Collister Street looking south (top) and north to #54 Laight Street. In the summer of 1992 I worked briefly at Greenwich and Van Dam Streets and on lunch hour would wander south into Tribeca. This was just when the neighborhood was beginning to develop into a region of expensive apartments and chi-chi stores, a far cry from the former manufacturing and wholesaling neighborhood it always had been. I first noticed Collister Street then and it helped plant a kernel of an idea that had festered within for a long time, to chronicle and photograph the things left over from a past age before they evolve into mere phantasms.
According to the LPC, Collister Street received its Belgian block paving between Hubert and Laight in 1931.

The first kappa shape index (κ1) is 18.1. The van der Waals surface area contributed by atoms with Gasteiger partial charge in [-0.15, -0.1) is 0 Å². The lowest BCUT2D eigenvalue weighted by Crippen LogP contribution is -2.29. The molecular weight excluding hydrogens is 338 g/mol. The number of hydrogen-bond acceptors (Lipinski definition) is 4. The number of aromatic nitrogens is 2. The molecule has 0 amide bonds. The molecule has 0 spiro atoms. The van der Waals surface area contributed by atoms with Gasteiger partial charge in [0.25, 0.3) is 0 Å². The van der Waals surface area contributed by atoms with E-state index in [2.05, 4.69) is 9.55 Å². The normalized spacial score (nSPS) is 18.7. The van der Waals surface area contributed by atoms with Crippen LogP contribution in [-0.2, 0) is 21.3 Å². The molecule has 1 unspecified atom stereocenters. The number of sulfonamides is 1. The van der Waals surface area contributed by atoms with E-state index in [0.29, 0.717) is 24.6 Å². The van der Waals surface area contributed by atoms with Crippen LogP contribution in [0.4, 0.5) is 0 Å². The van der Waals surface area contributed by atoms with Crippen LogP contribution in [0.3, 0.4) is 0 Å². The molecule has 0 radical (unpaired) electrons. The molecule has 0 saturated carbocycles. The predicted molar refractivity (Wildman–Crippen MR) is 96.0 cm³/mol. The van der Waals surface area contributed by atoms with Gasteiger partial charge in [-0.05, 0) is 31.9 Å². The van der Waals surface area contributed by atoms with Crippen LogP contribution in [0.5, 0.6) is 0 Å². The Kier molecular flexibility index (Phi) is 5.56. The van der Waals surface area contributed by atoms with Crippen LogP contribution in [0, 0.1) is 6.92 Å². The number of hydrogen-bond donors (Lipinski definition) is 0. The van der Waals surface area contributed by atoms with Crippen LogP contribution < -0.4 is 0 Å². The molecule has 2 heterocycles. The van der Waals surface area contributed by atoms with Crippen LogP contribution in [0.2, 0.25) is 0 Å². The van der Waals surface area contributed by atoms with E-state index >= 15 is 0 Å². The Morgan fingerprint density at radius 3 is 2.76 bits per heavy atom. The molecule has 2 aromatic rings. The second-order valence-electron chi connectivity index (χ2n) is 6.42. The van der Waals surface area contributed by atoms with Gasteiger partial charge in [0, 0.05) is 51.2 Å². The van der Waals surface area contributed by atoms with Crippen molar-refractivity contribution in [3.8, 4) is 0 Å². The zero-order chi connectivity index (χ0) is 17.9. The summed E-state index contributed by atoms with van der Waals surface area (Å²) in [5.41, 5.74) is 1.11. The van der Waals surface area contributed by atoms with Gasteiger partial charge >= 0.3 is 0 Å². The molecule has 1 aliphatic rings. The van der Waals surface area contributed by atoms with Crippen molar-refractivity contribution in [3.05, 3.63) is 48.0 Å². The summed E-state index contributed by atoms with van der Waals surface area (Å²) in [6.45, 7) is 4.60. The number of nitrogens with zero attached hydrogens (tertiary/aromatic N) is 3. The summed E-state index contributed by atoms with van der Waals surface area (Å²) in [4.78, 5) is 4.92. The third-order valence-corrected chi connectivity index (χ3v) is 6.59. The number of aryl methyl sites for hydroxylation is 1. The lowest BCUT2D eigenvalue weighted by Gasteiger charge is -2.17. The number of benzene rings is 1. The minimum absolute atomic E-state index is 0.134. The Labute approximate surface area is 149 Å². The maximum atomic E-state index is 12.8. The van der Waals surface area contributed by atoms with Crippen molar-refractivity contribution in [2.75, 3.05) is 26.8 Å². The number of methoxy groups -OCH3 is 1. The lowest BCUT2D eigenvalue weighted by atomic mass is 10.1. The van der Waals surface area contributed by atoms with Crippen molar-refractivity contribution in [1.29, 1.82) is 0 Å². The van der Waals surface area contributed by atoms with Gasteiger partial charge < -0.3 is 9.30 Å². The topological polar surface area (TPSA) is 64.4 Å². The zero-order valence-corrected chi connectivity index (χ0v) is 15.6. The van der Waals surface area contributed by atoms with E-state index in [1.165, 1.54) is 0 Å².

54-56 Laight, with its distinctive pediment that frames the north end of Collister Street, was constructed for Henry Meyer’s ship chandlery (supplying) business in 1870 by architect George DaCunha.
This side doorway to #10 Hubert has always had Collister Street’s name on it.
#57 Laight Street, on the SW corner of Collister, was developed and built by Horgan & Slattery in 1892. The window treatments are echoic of #10 Hubert, which was built the same year. The original tenant was the Denver Chemical Manufacturing Company, producers of antiphlogistine, “a popular product for the treatment of tough muscle pain, arthritic pains, rheumatic pains, bursitis, lumbago, etc.” according to wikipedia. It is still produced in Canada, though not available in the USA. Later, an importing firm and a paper warehouse occupied the building. Currently, it’s residential and there is a side entrance calling itself 84 Collister Street.
More NYC alleys coming soon…